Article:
Not as bad as "Plan 9 From Outer Space," but we're talking about a big-budget feature of the 21st Century. I'm reminded of "The Producers," in search of a sure flop, but we're in on the joke. This time, there's no joke, and I'm not kidding.
Poor August Rush. He hears things. When he's not hearing things, he thinks about the thing that has never existed in his life; his parents. But fear not. The spirit forces are working in his favor. The spirits are working overtime: with the mother in Chicago, with the father in San Francisco, with the social worker, the black minister, the pig-tailed little girl with the big voice, and the guitar-playing black kid with rhythm. How are they all going to end up in the same place at the same time by the end of the movie and live happily ever after?
Well, it hardly matters. The parents, who don't actually know they have a son and spent all of one evening together in their lives, "it was a very special night," are playing Romeo and Juliet. August is living the life of The E.T., which I'm guessing is why he keeps looking to the stars for answers. Most of the other characters have bit roles in "Close Encounters of the Third Kind," and are inexplicably drawn to Central Park in New York on the same summer evening. On the other hand, the Pied Piper of musical street urchins, as played by Robin Williams, is really a musical Fagin straight out of "Oliver Twist," complete with hide out full of boys who share their day's earnings on the street with "the family." He spends a lot of time counting money; lots of it.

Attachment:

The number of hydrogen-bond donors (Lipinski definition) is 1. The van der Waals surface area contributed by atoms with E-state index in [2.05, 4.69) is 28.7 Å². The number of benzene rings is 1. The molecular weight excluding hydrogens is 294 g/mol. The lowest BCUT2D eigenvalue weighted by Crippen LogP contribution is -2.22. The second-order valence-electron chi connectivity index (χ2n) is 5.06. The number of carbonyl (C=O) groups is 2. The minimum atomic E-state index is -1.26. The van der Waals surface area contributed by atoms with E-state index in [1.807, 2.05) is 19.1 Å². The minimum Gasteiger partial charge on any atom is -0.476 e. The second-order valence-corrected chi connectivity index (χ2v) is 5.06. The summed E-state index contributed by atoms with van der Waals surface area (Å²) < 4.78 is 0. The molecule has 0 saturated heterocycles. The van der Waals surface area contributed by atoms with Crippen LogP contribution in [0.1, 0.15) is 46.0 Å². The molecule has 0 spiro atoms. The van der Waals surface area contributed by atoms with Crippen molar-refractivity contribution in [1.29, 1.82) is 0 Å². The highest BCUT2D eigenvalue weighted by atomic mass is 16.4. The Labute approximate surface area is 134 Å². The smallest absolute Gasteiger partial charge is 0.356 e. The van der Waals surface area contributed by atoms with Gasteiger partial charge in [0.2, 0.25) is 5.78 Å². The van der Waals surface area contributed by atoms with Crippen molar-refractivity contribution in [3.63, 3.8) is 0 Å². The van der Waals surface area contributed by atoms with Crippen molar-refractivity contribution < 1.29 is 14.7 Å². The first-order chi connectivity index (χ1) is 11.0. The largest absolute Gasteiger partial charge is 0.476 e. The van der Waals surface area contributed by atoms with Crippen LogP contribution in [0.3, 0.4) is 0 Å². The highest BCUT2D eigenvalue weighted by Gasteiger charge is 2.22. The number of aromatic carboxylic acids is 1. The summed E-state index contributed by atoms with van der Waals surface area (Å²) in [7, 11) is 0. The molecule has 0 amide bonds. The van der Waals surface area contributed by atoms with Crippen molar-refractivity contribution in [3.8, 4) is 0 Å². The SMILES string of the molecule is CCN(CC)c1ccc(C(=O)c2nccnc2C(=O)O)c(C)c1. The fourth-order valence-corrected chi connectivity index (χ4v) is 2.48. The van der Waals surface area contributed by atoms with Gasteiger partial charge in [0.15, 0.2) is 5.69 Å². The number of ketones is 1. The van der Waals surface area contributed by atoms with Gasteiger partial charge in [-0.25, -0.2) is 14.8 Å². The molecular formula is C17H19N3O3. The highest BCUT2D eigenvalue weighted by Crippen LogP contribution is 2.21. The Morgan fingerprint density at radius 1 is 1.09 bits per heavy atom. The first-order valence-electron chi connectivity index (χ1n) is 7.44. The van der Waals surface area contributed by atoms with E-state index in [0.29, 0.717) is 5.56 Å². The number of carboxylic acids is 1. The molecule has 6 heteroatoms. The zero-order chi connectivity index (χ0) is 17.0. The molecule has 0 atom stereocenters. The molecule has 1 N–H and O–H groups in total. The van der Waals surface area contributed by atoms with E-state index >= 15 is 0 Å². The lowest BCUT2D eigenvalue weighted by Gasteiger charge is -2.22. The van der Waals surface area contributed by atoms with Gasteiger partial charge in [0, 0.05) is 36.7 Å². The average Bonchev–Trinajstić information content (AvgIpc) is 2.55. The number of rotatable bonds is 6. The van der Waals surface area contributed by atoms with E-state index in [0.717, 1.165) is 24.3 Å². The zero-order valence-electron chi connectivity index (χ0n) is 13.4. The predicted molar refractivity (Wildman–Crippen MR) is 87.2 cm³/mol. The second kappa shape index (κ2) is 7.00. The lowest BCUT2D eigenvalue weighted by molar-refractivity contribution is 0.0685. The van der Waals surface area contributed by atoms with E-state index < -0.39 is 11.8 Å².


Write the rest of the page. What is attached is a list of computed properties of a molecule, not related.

By the way, 12-year-old August is supposed to be a musical prodigy. Can you believe that he actually masters the guitar, the piano, composition, and conducting in six months? No problem. His parents are also unbelievably talented. We know, because the rockin' father can pick up a guitar that hasn't been played in 12 years and it's magically in perfect tune. The "virgin" mother's (we don't actually know that there was a conception or a birth) cello playing is so remarkable, that after twelve years of silence and an untouched cello, the New York Philharmonic mails her a letter to ask if she'll come play with them. Wow, this is special!
We sighed in disbelief, we groaned with pain, why the hell did we watch the entire movie of "August Rush?" There was one well-played role and it happened to be my mother-in-law, Marian Seldes, in the role of the Dean of Juilliard; a thankless role but one with a small shred of dignity. Marian actually taught Robin Williams in the first years of the Juilliard Drama Department, but it hardly mattered. Absurd plot, bad script, horrific direction, and inexcusably bad movie—its a script that appears to have been written by someone with no knowledge of reality and a high regard for coincidence and miracles.
On the bright side, I've heard anecdotally that the movie was shown on a lot of airplane flights. Pleasant dreams.